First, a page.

At this point I first became faced with the possibility that I might lose Robert. Less than a year after our marriage, and completely alone, I had to deal with the heart-wrenching pain alone because we were still in Las Vegas. Robert's parents came to stay with me on September 11, 2014, from Georgia. Robert's mother, Shannon, was the only breadwinner in a very crowded household, caring for both Robert's father Leonard, who has Lupis, Robert's grandfather, who was aging and ailing, as well as a family of friends who stayed with them for help. She is a McDonald's employee. Yet both she and Robert's father put their lives on hold and their health at risk to come to Las Vegas to support me and to be there for Robert. For the next month, we worked together to try to ensure that Robert was at least receiving adequate care, to try to come up with things to try to get him better, and above all to get him transferred home to Colorado.

The transfer we worked for was for two reasons, first and foremost was the medical necessity of it. After 9 days on ECMO, Robert had impressed even the doctors and was taken off of ECMO, with the expectation that he would be weaned off of the ventilator within a week based on how his lungs had cleared. So two weeks after his removal, when he was still heavily reliant on the ventilator, the doctors searched for other reasons and found that he had pulmonary hypertension. The doctors at that time recommended his transfer to Colorado in order to receive care from the pulmonary specialists there, as no one in Nevada could match them. The second treason for the transfer was that after a month with no work and having to pay for a hotel to stay in Las Vegas, in addition to all of our regular bills, both myself and Shannon found that we were unable to stay with Robert for much longer. That meant that Leonard would be faced with the same horrific situation that I was; going through all of it alone. So for Robert's best interest as well as our own, we tried to get Robert transferred home. Blue Cross Blue Shield, however, only covered transfers that were “medical necessity” and not “convenience,” and they ruled that this transfer was “convenience.” The cost of such a transfer out of pocket was over $10,000.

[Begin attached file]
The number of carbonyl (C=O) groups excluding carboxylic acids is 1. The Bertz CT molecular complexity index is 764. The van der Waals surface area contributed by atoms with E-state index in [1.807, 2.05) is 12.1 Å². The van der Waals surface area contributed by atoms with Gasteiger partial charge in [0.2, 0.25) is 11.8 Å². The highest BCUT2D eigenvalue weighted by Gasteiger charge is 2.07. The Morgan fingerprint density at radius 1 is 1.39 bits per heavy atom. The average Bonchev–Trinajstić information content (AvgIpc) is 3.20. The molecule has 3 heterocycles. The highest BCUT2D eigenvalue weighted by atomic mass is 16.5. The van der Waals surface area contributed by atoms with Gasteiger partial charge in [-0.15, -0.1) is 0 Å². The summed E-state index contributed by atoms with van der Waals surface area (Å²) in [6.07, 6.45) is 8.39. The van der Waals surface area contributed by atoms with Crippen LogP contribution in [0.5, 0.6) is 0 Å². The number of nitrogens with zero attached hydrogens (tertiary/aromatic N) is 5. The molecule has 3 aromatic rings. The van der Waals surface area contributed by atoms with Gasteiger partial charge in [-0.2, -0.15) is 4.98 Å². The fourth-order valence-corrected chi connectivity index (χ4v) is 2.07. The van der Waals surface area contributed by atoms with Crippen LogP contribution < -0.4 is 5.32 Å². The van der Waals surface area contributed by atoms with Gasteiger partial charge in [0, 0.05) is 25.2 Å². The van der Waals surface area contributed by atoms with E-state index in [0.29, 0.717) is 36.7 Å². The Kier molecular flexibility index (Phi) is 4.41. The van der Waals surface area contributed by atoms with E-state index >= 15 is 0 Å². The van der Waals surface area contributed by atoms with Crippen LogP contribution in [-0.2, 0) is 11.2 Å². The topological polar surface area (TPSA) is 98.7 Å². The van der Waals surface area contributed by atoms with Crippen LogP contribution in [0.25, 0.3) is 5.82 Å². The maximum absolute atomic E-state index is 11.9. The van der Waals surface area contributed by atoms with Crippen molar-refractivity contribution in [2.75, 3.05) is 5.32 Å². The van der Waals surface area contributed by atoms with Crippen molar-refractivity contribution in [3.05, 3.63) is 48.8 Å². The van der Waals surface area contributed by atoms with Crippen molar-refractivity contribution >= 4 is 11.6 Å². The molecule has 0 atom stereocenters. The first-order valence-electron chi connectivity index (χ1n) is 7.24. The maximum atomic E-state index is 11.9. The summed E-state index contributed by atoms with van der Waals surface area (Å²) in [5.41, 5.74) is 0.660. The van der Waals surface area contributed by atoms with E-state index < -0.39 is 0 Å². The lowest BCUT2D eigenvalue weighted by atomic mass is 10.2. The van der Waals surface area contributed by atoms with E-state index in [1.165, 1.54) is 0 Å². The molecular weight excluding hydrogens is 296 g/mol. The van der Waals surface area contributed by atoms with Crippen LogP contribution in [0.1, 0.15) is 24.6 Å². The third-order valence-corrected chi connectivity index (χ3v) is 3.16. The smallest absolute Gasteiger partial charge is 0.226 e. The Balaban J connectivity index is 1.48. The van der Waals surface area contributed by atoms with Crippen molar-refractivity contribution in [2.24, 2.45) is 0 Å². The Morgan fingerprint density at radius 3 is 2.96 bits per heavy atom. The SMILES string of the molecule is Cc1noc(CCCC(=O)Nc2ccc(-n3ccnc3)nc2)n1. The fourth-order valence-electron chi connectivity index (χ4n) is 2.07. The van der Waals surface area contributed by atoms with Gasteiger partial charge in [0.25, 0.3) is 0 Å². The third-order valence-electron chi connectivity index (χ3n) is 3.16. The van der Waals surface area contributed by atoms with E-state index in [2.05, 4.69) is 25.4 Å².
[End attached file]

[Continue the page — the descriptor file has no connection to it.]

On October 9th, 2014, I returned to Colorado. It was the second-hardest decision I've ever made due to the fact that on October 8th, Robert had a major setback due to his ventilator tube coming unplugged. Financially, however, I couldn't stay, and Robert had been holding stable if not really improving despite the setback. I was hoping that by working from the Colorado side of things, I might be able to expedite the transfer process. So while Leonard worked as hard as he could to make sure Robert received what he needed and Shannon returned to Georgia to take care of their household, I worked hard in Colorado to have him transferred. Meanwhile Robert began to slowly creep towards waking up. On October 20th, I received a call from the pulmonologist who was on rotation with Robert at the time and was informed that he did not believe Robert would survive. When I asked what else they were doing, whether or not they were testing Robert for some of the conditions we had researched, and why they were telling us Robert's lungs had cleared but he was still not improving, this doctor could only blame Robert's weight. Robert's overseeing doctor had left Robert's care in the hands of his pulmonologists, and because this pulmonologist wrote Robert off because of his weight, Robert did not receive the care of anything he should have for two weeks, including the pressure sores he had developed by this time. Again, I was faced with the reality that Robert might not recover, but I had no choice but to continue working towards his transfer.